My local club, the TDGA, holds weekly minis on Sunday afternoons all year long and on Thursday evenings from April through September during Daylight Savings Time. I don’t normally play the Sunday minis because that is family time, and they don’t love disc golf quite like I do. The Thursday minis, however, are a favorite of mine to attend. It’s usually cooler in the evening and getting outside after working inside all day on IT issues is relaxing. So this weeks mini rolled around, and I went to it.

The course we played is a pitch and putt course for any pro level player. Only one hole over 300 ft, with most ranging from 215 to 275. The best I’ve ever scored on that course, Ballard Park DGC in Tupelo, MS, was a +1(55) last fall when a friend and I played four rounds in a day. Starting the round from Hole 13, which is the longest at 309ft, I managed to play par golf. I was satisfied with my play for the most part, with one birdie and one bogey on the first nine holes. Then came what the four round day friend calls “Amen Corner.”

It starts on Hole 3, where the basket is surrounded by small pine trees and the window to reach it off the tee is only about ten feet wide, which is thirty feet in front. It’s open field until that thirty foot or so mark. I sky hyzered my forehand tee shot, made an amazing forehand without hitting a tree to 10 ft from about 80-90 ft away, and carded a par. My putting was solid throughout the round at this point. Then came Hole 4, a tight tunnel shot off the tee into wide open, with the basket tucked into more trees. My drive was beautiful….until it hit a limb and dropped like a brick. My upshot went straight instead of hyzering like I wanted it to, but I can only blame myself for that. I had picked up my Dynamic Discs Fluid Warden instead of my brand new Lucid Suspect. It resulted in a 20ft putt from behind a skinny pine, with a big oak tree 8 ft from the basket hiding the entire left side. Of course, I hit high chains and fell beside the basket to card a bogey. The pic that follows shows my round.


As you can see, I had a tough four hole stretch. Hole 5 wasn’t too bad, I just had a mental breakdown in my putting stroke that brought on that bogey. Hole 6 isn’t the easiest, with a low ceiling all the way to the basket thanks to a few large oak trees. I have seen one huge RHBH spike hyzer land right by the basket, but that isn’t the usual route. I kept throwing towards the sky with my first three shots, doing battle with tree limbs all the way to the basket. Hole 7 was another mental mistake on a short putt for par. I managed to clean it up afterwards to par four out of the last five holes I played, remember, I started on 13.

This goes to show that you can recover from a rough patch in your round. I have to thank Tim over at Mind Body Disc and Patrick, creator of Zen Disc Golf, for helping out with my mental game. I posted this on Twitter:

Check them out on the Zen Disc Golf podcast, as Tim has joined Patrick and Zach to make for a great podcast. Also, there are the Mind Over Plastic segments Tim has been doing on the Disc Golf Answer Man podcast. Both of the podcasts and blogs can really help with your mental game while on the course.  Also, a big shoutout to Eric McCabe and Bobby Brown of Dynamic Discs for their “Is This Disc Right For You?” video series highlighting the lineup from DD. They’ve been giving away the ones they used in the video, and that’s how I got the Lucid Suspect I mentioned earlier. I don’t have any business relations with Dynamic Discs, so any mention of their products is because I like what I’ve purchased or won in a giveaway. And also a big shoutout to Udisc+, the best app for scorekeeping in my humble opinion. I use the app often when I’m playing to track any scoring improvements my practice might show.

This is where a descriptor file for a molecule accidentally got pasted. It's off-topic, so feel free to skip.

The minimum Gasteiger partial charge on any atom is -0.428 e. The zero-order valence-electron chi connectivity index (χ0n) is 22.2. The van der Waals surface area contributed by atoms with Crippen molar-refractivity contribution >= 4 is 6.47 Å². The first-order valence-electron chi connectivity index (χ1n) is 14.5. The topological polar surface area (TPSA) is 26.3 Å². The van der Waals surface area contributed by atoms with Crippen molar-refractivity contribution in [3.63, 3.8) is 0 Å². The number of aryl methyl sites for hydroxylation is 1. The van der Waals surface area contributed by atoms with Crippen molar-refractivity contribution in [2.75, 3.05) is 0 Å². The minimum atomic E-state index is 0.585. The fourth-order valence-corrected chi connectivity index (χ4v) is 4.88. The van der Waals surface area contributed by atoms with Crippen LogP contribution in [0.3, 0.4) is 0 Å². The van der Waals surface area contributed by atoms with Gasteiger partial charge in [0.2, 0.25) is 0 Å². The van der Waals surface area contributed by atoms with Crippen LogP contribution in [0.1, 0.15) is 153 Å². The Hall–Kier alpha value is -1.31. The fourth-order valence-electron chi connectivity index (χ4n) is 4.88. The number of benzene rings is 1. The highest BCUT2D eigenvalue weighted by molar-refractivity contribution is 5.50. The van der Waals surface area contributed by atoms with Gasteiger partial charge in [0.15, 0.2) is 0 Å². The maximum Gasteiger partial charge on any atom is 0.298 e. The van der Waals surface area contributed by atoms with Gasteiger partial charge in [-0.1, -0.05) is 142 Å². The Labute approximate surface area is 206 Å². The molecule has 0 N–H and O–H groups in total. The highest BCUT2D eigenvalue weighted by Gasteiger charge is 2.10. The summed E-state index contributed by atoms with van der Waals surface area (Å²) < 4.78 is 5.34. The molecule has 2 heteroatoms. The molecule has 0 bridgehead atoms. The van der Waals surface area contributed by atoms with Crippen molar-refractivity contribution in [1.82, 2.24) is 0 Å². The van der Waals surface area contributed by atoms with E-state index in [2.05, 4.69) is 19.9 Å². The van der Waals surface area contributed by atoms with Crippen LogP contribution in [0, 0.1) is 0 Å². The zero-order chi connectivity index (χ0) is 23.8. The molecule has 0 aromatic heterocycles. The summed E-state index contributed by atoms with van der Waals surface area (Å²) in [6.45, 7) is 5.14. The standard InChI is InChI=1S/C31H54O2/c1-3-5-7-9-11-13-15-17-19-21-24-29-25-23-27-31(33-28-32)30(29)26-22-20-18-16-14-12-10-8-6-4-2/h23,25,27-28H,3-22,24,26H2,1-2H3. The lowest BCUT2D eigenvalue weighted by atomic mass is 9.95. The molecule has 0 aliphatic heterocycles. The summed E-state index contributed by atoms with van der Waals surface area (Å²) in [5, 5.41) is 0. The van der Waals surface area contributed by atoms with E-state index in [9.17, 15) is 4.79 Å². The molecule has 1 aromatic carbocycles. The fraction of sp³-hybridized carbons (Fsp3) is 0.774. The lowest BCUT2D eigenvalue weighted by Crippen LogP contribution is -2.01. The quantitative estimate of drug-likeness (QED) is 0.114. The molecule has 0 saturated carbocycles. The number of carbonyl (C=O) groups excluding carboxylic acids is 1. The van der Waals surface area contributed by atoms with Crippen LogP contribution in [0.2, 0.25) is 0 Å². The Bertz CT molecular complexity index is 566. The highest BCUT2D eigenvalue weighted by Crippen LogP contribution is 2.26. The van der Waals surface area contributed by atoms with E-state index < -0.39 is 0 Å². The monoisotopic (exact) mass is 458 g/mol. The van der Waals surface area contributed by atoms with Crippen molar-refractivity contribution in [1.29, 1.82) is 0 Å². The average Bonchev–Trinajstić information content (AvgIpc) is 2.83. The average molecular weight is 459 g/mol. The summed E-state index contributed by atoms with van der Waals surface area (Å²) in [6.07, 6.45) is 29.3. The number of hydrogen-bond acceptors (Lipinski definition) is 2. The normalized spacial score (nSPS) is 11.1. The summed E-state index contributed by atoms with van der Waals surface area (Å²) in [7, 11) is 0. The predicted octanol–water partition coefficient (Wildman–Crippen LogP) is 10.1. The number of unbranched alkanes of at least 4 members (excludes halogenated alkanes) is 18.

If you need a little checklist to keep things from spiraling out of control, try these three things:

  1. Be confident in your throws
    You know that you can throw a RHBH, RHFH, or whatever you need to throw to get down the fairway. If something didn’t work on the last hole and it cost you, do what you do best and don’t deviate from it.
  2. Own up to your mistakes
    We all make them. Paul McBeth, Will Schusterick, Paige Pierce, and other top pros all make mistakes. Don’t over analyze it, just say “I made a mistake, oh well,” and move on. Dwelling on what went wrong increases your chances of dropping the ball again.
  3. Treat your next hole as your first hole of the round
    A short memory is a good thing in certain situations. Sports brings to the forefront the ability to remember what went right, what the other person did right/wrong, and what you need to adjust to correct for a previous mistake. Disc golf is no exception, so no matter your score on the last hole, step up to the box and throw it like you are on the first hole of the round.

Whether you try out my method of “getting over it,” or something from Mind Body DiscZen Disc Golf, or another advice giver, just remember that above it all, it’s just a game. 

It’s Just A Game!!!!